Efficient lighting

Smarter lighting design and taking advantage of natural light will save you money on your ongoing energy bills. Check with your electrician to make sure the lights and any covers comply with Australian electrical safety requirements.

Energy efficient appliances

When choosing fridges, televisions, washing machines, dishwashers and so on, choose energy efficient appliances with the highest energy star ratings. Even if you pay a little more for these appliances they will save you money over time.

Water

Save water by considering water recycling systems and choosing water saving fittings and appliances. Keep kitchens and wet areas easily updateable to allow for design, usage and technology changes.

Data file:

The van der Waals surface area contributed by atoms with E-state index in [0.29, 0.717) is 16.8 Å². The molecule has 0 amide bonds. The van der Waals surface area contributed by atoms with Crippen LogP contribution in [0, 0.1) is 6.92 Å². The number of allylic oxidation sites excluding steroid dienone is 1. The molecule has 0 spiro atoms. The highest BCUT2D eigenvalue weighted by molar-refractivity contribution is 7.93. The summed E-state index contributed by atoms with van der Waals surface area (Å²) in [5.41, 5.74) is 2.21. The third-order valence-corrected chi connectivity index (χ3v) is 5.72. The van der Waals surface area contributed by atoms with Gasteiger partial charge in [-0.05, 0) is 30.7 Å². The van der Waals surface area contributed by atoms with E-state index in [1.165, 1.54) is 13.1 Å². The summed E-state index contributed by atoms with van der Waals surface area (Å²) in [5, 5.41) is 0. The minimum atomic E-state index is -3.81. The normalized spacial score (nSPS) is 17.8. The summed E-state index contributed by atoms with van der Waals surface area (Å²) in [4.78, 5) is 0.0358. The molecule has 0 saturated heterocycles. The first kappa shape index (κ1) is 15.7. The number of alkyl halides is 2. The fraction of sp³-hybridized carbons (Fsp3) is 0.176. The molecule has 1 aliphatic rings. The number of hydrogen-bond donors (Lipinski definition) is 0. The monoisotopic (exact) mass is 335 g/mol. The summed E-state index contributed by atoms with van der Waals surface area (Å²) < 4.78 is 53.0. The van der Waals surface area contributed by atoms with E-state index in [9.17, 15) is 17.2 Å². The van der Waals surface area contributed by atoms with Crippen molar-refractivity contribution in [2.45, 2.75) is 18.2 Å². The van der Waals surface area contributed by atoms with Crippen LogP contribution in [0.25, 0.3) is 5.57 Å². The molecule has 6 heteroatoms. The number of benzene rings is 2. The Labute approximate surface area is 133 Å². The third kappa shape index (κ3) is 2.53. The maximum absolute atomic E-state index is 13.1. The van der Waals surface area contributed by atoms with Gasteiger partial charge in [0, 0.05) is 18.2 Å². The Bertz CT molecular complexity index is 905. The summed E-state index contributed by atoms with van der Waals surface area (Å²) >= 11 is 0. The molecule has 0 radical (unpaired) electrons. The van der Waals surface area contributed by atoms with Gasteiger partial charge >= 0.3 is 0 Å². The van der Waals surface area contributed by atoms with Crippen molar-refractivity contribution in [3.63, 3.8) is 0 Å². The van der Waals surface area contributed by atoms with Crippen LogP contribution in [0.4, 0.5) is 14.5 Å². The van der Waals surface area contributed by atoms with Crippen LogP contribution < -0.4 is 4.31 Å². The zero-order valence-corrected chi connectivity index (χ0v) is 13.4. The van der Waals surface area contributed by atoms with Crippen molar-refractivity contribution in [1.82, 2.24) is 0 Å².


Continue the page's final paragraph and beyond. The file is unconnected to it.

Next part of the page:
Solar power and solar hot water systems

Installing a solar PV system will allow you to generate renewable energy and reduce your electricity bills. A solar hot water system might be more expensive to buy and install, but the running costs will be significantly lower.

Waste minimisation

Over 75 per cent of construction waste is clean, excavated material, such as concrete, bricks and timber which can often be recycled. Ask your builder about waste minimisation strategy and documentation.


Useful information and resources

  • Master Builders Association of Victoria has been delivering the Green Living program to the building industry for the past 10 years. This program aims to improve the skills of builders, enabling them to build houses that are comfortable and healthy for their clients with minimal impact on the environment.